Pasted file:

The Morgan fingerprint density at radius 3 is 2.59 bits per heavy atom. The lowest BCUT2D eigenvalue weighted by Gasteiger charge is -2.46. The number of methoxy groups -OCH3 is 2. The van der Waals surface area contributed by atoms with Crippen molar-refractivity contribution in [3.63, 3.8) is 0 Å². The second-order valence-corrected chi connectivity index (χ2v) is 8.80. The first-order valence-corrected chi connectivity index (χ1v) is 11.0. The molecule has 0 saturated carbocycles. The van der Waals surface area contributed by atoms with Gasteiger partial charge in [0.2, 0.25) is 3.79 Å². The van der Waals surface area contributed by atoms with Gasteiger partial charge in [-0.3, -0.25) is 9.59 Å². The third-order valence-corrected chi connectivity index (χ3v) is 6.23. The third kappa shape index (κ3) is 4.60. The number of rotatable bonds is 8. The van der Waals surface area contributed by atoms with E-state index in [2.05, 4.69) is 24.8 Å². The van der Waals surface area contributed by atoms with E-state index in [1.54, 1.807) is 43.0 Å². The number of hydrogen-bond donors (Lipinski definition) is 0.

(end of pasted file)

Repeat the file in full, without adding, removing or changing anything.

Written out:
The Morgan fingerprint density at radius 3 is 2.59 bits per heavy atom. The lowest BCUT2D eigenvalue weighted by Gasteiger charge is -2.46. The number of methoxy groups -OCH3 is 2. The van der Waals surface area contributed by atoms with Crippen molar-refractivity contribution in [3.63, 3.8) is 0 Å². The second-order valence-corrected chi connectivity index (χ2v) is 8.80. The first-order valence-corrected chi connectivity index (χ1v) is 11.0. The molecule has 0 saturated carbocycles. The van der Waals surface area contributed by atoms with Gasteiger partial charge in [0.2, 0.25) is 3.79 Å². The van der Waals surface area contributed by atoms with Gasteiger partial charge in [-0.3, -0.25) is 9.59 Å². The third-order valence-corrected chi connectivity index (χ3v) is 6.23. The third kappa shape index (κ3) is 4.60. The number of rotatable bonds is 8. The van der Waals surface area contributed by atoms with E-state index in [2.05, 4.69) is 24.8 Å². The van der Waals surface area contributed by atoms with E-state index in [1.54, 1.807) is 43.0 Å². The number of hydrogen-bond donors (Lipinski definition) is 0.